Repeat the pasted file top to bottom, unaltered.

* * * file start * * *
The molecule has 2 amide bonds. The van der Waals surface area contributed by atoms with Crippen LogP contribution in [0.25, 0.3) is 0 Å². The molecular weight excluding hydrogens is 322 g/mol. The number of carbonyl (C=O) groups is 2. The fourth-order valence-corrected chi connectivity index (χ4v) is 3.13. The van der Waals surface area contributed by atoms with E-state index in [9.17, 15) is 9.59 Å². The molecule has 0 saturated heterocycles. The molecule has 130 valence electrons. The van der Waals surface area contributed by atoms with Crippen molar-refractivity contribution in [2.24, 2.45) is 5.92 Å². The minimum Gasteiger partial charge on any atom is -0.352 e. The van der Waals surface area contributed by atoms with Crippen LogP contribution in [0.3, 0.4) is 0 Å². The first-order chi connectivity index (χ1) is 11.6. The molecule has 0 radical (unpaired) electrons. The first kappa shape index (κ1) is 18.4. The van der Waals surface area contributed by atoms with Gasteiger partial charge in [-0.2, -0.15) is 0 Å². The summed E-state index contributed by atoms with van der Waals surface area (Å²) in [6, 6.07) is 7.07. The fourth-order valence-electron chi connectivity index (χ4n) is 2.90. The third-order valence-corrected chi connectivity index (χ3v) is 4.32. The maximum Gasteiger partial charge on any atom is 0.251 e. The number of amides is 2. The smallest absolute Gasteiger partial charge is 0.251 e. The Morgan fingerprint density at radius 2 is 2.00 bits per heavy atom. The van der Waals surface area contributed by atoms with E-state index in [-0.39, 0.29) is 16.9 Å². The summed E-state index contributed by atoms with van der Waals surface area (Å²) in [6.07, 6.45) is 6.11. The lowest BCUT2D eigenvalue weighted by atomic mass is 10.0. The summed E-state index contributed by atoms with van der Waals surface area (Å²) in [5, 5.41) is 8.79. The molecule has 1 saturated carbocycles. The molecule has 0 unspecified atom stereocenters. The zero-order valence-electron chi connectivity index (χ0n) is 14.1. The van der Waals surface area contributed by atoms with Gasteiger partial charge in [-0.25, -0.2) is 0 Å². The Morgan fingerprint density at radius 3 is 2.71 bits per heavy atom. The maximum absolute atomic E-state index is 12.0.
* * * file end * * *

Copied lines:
The molecule has 2 amide bonds. The van der Waals surface area contributed by atoms with Crippen LogP contribution in [0.25, 0.3) is 0 Å². The molecular weight excluding hydrogens is 322 g/mol. The number of carbonyl (C=O) groups is 2. The fourth-order valence-corrected chi connectivity index (χ4v) is 3.13. The van der Waals surface area contributed by atoms with E-state index in [9.17, 15) is 9.59 Å². The molecule has 0 saturated heterocycles. The molecule has 130 valence electrons. The van der Waals surface area contributed by atoms with Crippen molar-refractivity contribution in [2.24, 2.45) is 5.92 Å². The minimum Gasteiger partial charge on any atom is -0.352 e. The van der Waals surface area contributed by atoms with Crippen LogP contribution in [0.3, 0.4) is 0 Å². The first-order chi connectivity index (χ1) is 11.6. The molecule has 0 radical (unpaired) electrons. The first kappa shape index (κ1) is 18.4. The van der Waals surface area contributed by atoms with Gasteiger partial charge in [-0.2, -0.15) is 0 Å². The summed E-state index contributed by atoms with van der Waals surface area (Å²) in [6, 6.07) is 7.07. The fourth-order valence-electron chi connectivity index (χ4n) is 2.90. The third-order valence-corrected chi connectivity index (χ3v) is 4.32. The maximum Gasteiger partial charge on any atom is 0.251 e. The number of amides is 2. The smallest absolute Gasteiger partial charge is 0.251 e. The Morgan fingerprint density at radius 2 is 2.00 bits per heavy atom. The van der Waals surface area contributed by atoms with E-state index in [-0.39, 0.29) is 16.9 Å². The summed E-state index contributed by atoms with van der Waals surface area (Å²) in [6.07, 6.45) is 6.11. The lowest BCUT2D eigenvalue weighted by atomic mass is 10.0. The summed E-state index contributed by atoms with van der Waals surface area (Å²) in [5, 5.41) is 8.79. The molecule has 1 saturated carbocycles. The molecule has 0 unspecified atom stereocenters. The zero-order valence-electron chi connectivity index (χ0n) is 14.1. The van der Waals surface area contributed by atoms with Gasteiger partial charge in [-0.25, -0.2) is 0 Å². The Morgan fingerprint density at radius 3 is 2.71 bits per heavy atom. The maximum absolute atomic E-state index is 12.0.